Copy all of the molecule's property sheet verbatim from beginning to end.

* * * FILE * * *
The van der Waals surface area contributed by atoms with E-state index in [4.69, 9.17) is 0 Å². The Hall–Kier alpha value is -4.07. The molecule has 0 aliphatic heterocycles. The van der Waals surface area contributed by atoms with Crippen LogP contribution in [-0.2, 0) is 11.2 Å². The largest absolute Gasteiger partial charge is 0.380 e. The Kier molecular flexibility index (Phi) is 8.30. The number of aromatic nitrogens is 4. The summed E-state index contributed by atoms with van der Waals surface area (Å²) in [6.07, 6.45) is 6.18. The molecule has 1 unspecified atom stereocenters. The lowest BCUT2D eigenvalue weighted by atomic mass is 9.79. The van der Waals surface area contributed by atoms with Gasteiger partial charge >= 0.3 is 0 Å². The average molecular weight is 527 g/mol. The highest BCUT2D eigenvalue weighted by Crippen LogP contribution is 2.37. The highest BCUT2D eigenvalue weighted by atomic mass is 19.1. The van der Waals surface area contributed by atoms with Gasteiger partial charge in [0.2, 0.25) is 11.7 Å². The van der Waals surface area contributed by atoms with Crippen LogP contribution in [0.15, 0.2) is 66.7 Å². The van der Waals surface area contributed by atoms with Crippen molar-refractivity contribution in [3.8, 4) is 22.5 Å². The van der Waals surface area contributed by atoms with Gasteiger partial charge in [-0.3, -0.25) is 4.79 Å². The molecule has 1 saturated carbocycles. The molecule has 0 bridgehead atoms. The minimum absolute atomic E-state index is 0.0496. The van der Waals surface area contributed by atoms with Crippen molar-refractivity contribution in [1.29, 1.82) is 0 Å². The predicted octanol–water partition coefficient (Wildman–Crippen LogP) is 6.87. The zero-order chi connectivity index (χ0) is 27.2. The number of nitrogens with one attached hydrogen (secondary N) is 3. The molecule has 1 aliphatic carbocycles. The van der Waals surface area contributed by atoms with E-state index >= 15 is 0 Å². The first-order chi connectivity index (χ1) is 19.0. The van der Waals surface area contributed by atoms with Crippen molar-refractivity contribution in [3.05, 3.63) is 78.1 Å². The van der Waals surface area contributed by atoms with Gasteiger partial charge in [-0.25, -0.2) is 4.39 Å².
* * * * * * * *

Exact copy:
The van der Waals surface area contributed by atoms with E-state index in [4.69, 9.17) is 0 Å². The Hall–Kier alpha value is -4.07. The molecule has 0 aliphatic heterocycles. The van der Waals surface area contributed by atoms with Crippen LogP contribution in [-0.2, 0) is 11.2 Å². The largest absolute Gasteiger partial charge is 0.380 e. The Kier molecular flexibility index (Phi) is 8.30. The number of aromatic nitrogens is 4. The summed E-state index contributed by atoms with van der Waals surface area (Å²) in [6.07, 6.45) is 6.18. The molecule has 1 unspecified atom stereocenters. The lowest BCUT2D eigenvalue weighted by atomic mass is 9.79. The van der Waals surface area contributed by atoms with Gasteiger partial charge >= 0.3 is 0 Å². The average molecular weight is 527 g/mol. The highest BCUT2D eigenvalue weighted by Crippen LogP contribution is 2.37. The highest BCUT2D eigenvalue weighted by atomic mass is 19.1. The van der Waals surface area contributed by atoms with Gasteiger partial charge in [0.2, 0.25) is 11.7 Å². The van der Waals surface area contributed by atoms with Crippen LogP contribution in [0.15, 0.2) is 66.7 Å². The van der Waals surface area contributed by atoms with Crippen molar-refractivity contribution in [3.8, 4) is 22.5 Å². The van der Waals surface area contributed by atoms with Gasteiger partial charge in [-0.3, -0.25) is 4.79 Å². The molecule has 1 saturated carbocycles. The molecule has 0 bridgehead atoms. The minimum absolute atomic E-state index is 0.0496. The van der Waals surface area contributed by atoms with Crippen molar-refractivity contribution in [1.29, 1.82) is 0 Å². The predicted octanol–water partition coefficient (Wildman–Crippen LogP) is 6.87. The zero-order chi connectivity index (χ0) is 27.2. The number of nitrogens with one attached hydrogen (secondary N) is 3. The molecule has 1 aliphatic carbocycles. The van der Waals surface area contributed by atoms with E-state index >= 15 is 0 Å². The first-order chi connectivity index (χ1) is 19.0. The van der Waals surface area contributed by atoms with Crippen molar-refractivity contribution in [3.05, 3.63) is 78.1 Å². The van der Waals surface area contributed by atoms with Gasteiger partial charge in [-0.25, -0.2) is 4.39 Å².